Geology is all around us, scarcely thought of as we go about our lives. Yet, it affects everything we do as a civilization, as a society and as individuals. While barely appearing to change from day to day, it works to alter the course of evolution. Preserving a record of creatures and landscapes both ancient and forgotten, the story of our past is written in stone and waiting to be read. I offer a view of how I see our world and its inhabitants, both past and present, as seen through my lens.
Saturday, January 15, 2011
Burgess Shale Biota: The Lace Crab from the Middle Cambrian
Marrella Splendens is beautifully preserved in black shale. Marrella had two large, curved lateral cephalic spines, a pair of posteriorly-directed cephalic spines and two pairs of antennae extending outward from its unusual head shield. Each body segment, of which there are many (17-26), bear a pair of jointed limbs and associated gills for respiration. Also notice the dark stain emanating from the tail-portion of the specimen, the result of fluids seeping from the body cavity during burial. This is a valued fossil in my collection.
CHARLES D. WALCOTT The celebrated geologist and paleontologist Charles Doolittle Walcott from Utica, New York, discovered the fossils of the Burgess Shale biota (or life forms) on the side of a mountaintop in the Canadian Rockies in British Columbia in 1909. It was a discovery of phenomenal importance! It remains one of the world's best-known and best-studied fossil deposits!
Charles D. Walcott proudly standing in the Phyllopod Bed of the Burgess Shale Quarry From the Smithsonian Institution Archives
Working throughout his life, Walcott amassed over 65,000 specimens that lived in the Middle Cambrian Period some 545 million years ago. This is an example of one of those fossils, Marrella Splendens, embedded in black shale, but informally called the “lace crab”, the site’s most common fossil. Over 15,000 specimens have been collected from Walcott's quarry.
Paleogeographic reconstruction of the Early Cambrian position of the landmasses and oceans. The approximate marine locality of the Burgess Shale is circled. Modified from Ron Blakey (http://www2.nau.edu/rcb7/globaltext2.html).
THE BURGESS SHALE BIOTA The Burgess Shale biota is regarded as evidence of the Cambrian Explosion of life, when complex (more than single-celled), bilaterian animals (with a symmetrical body plan having a front and back, top and bottom) proliferated (multiplied) and rapidly diversified (branched out and specialized). The Burgess Shale site is one of the world’s most celebrated fossil fields. It is considered to be a Lagerstatte, a sedimentary rock deposit exhibiting extraordinary fossil richness, completeness and state of preservation. It is proclaimed a UNESCO World Heritage site of global significance and worthy of protection from overgathering.
A FORTUITOUS TAPHONOMY The decomposition of the Burgess Shale biota was prevented by an underwater, muddy avalanche that transported and rapidly buried them in deeper, oxygen-free waters. This circumstance preserved the finest details of their delicate, soft-bodied components such as antennae, legs and gills that would otherwise be destroyed. Also, rapid burial in shale has allowed microscopic dissection of the fossils in such a way as to recreate their three-dimensional, anatomical structure. This has provided paleontologists with the means to infer aspects of their behavior and lifestyle, and provide us with a comprehensive view of a typical pellagic and benthic paleocommunity during the Cambrian Explosion. This is the science of taphonomy, a fundamental branch of paleontology. Its goal is the understanding of the processes behind the preservation of fossils. It involves the "ecological, biogeochemical and sedimentary processes that occur in the environment before and after burial of organisms" thus "is necessarily a science that integrates biology, chemistry and geology" (Exceptional Fossil Preservation by Bottjer et al).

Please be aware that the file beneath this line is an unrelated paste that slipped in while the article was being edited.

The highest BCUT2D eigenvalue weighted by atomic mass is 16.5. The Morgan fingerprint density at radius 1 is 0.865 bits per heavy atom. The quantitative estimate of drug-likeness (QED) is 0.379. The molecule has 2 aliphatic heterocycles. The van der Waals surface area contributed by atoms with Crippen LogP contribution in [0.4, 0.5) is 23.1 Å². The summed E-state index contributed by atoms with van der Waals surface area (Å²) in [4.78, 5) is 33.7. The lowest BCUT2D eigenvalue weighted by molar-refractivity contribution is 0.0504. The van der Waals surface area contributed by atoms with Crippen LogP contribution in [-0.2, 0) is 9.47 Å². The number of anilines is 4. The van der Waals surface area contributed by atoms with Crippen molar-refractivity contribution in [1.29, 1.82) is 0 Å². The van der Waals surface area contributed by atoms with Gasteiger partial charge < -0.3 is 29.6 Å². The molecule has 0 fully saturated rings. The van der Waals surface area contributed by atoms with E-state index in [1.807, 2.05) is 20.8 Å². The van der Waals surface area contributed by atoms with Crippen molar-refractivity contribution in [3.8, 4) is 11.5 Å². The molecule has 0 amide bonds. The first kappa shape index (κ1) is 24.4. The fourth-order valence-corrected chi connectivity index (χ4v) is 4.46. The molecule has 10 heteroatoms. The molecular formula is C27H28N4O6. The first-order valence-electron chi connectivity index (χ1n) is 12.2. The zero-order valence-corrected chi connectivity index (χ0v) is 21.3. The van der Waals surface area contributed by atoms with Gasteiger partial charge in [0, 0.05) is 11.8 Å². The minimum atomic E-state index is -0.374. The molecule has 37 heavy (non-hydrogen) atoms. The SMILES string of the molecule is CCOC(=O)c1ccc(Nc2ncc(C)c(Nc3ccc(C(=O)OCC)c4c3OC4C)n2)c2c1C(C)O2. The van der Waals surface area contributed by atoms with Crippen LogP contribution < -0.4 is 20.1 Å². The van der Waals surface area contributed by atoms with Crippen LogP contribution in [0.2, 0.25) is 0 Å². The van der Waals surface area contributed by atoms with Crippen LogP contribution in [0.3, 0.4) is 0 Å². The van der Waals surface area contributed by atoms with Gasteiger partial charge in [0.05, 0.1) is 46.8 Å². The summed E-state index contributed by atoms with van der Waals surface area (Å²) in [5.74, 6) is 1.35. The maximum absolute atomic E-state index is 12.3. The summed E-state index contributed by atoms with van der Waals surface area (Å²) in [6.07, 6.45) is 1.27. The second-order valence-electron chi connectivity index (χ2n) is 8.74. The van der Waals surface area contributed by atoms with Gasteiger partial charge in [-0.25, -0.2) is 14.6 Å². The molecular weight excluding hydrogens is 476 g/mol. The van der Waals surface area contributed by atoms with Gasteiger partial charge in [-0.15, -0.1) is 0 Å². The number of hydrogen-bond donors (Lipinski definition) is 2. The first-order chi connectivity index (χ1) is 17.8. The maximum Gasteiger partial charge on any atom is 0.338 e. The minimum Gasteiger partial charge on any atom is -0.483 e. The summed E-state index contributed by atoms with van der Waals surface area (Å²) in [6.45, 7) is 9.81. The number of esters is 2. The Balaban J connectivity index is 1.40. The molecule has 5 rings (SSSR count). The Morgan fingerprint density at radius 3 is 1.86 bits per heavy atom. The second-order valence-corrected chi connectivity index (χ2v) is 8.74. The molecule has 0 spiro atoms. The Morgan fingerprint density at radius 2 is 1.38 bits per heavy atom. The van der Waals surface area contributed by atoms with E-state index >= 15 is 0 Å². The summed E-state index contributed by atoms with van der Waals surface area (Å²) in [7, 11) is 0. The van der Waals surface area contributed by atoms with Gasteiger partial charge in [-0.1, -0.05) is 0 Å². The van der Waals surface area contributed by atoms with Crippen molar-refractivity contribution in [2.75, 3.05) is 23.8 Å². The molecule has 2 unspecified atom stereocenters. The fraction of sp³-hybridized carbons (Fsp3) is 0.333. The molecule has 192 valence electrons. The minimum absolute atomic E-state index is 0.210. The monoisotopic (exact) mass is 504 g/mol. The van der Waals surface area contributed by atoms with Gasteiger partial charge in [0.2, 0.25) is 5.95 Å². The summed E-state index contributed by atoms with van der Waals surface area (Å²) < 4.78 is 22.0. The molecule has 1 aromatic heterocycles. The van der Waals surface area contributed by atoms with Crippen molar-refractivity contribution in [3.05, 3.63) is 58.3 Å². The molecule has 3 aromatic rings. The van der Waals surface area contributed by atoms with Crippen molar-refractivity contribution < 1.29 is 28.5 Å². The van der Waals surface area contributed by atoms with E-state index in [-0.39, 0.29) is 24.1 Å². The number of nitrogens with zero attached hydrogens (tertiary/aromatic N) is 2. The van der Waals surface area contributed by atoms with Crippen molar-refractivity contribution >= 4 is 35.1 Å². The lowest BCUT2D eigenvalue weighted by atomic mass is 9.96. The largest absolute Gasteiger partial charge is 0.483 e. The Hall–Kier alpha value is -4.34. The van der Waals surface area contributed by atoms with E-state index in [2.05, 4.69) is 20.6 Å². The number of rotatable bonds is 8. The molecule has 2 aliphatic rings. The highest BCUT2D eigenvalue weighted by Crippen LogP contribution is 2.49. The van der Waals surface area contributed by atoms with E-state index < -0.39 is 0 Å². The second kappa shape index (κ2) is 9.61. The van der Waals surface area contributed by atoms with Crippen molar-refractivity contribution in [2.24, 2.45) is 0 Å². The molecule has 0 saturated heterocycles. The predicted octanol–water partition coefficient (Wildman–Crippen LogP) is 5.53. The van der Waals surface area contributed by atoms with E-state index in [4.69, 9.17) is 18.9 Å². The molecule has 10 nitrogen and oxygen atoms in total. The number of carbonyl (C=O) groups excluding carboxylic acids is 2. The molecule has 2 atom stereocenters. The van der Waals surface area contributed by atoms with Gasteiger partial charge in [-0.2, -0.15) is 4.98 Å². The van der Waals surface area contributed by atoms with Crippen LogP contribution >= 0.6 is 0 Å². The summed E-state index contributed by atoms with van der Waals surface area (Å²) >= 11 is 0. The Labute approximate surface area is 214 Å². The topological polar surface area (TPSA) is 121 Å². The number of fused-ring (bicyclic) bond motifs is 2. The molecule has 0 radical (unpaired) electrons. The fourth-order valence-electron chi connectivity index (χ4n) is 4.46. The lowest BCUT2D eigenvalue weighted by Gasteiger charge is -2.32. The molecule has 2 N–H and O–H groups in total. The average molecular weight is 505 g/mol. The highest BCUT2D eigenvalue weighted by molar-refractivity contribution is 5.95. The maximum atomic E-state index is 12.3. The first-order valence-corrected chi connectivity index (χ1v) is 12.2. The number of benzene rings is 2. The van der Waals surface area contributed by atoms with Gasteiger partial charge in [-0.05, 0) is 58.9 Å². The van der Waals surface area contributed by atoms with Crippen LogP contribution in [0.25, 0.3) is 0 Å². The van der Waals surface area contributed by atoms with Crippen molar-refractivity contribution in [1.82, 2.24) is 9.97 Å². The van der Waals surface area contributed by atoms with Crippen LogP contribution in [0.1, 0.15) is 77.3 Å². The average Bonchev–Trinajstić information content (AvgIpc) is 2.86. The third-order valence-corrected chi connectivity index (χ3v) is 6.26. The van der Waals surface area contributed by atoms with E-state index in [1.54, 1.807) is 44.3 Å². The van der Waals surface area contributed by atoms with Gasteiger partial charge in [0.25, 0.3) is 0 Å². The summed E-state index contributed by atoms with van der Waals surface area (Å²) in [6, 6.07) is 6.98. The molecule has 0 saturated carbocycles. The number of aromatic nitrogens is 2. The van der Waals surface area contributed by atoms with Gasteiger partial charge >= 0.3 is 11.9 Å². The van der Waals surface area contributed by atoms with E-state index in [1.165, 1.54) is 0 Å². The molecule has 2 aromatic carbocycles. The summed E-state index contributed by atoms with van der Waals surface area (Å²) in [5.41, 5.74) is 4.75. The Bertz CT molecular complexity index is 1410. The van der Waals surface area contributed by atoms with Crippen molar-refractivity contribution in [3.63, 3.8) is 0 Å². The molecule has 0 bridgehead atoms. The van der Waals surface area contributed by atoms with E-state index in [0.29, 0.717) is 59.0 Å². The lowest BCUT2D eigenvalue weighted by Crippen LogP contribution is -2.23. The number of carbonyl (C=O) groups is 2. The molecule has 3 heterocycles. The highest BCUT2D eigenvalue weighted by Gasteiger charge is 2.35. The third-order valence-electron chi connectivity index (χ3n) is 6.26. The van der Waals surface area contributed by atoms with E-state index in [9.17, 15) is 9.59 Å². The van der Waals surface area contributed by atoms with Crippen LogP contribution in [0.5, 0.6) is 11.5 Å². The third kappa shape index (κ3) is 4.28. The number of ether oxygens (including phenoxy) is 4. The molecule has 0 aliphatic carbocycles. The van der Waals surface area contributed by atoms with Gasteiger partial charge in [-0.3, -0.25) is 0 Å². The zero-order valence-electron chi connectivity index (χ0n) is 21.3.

MARRELLA SPLENDENS Of the thousands of specimens that Walcott sent from the quarry back to Washington, over 170 species are currently recognized today. Many aspects of Walcott's classification system has met with contemporary controversy, but that doesn't detract from the importance of his discovery. Marrella Splendens, based on its segmented body-structure and jointed-legs, was initially thought by Walcott to be a member of the trilobite family and was falsely assigned to the Trilobitoidea, a group that he established. Overall, it can be stated that the morphology of Marrella is primitive. It was the kind of arthropod that could have given rise to any of the three great aquatic arthropod groups: crustaceans (shrimp, crab and lobster), chelicerates (scorpions and spiders) or trilobites. But, more recent re-analysis has assigned it as a stem-group (primitive precursor) arthropod (lobsters, crabs, insects, etc.). Marrella is now listed within the class Marrellomorpha.
BURGESS SHALE-TYPE LOCALITIES The Burgess Shale is of singular importance, but it is not unique. Since the discovery of the Burgess Shale biota in the Canadian Rockies, similar Early and Middle Cambrian fossil assemblages with exceptional soft-tissue preservation have been found both locally and worldwide (Chengjiang Fauna of China and Greenland for example). Those occurrences are called Burgess Shale-type faunas and localities. It demonstrates that these faunas were widespread and that a number of these organisms possessed a long history. Here's an interpretive YouTube "Burgess Shale Animation." Marrella navigates by at 56 seconds. Check it out!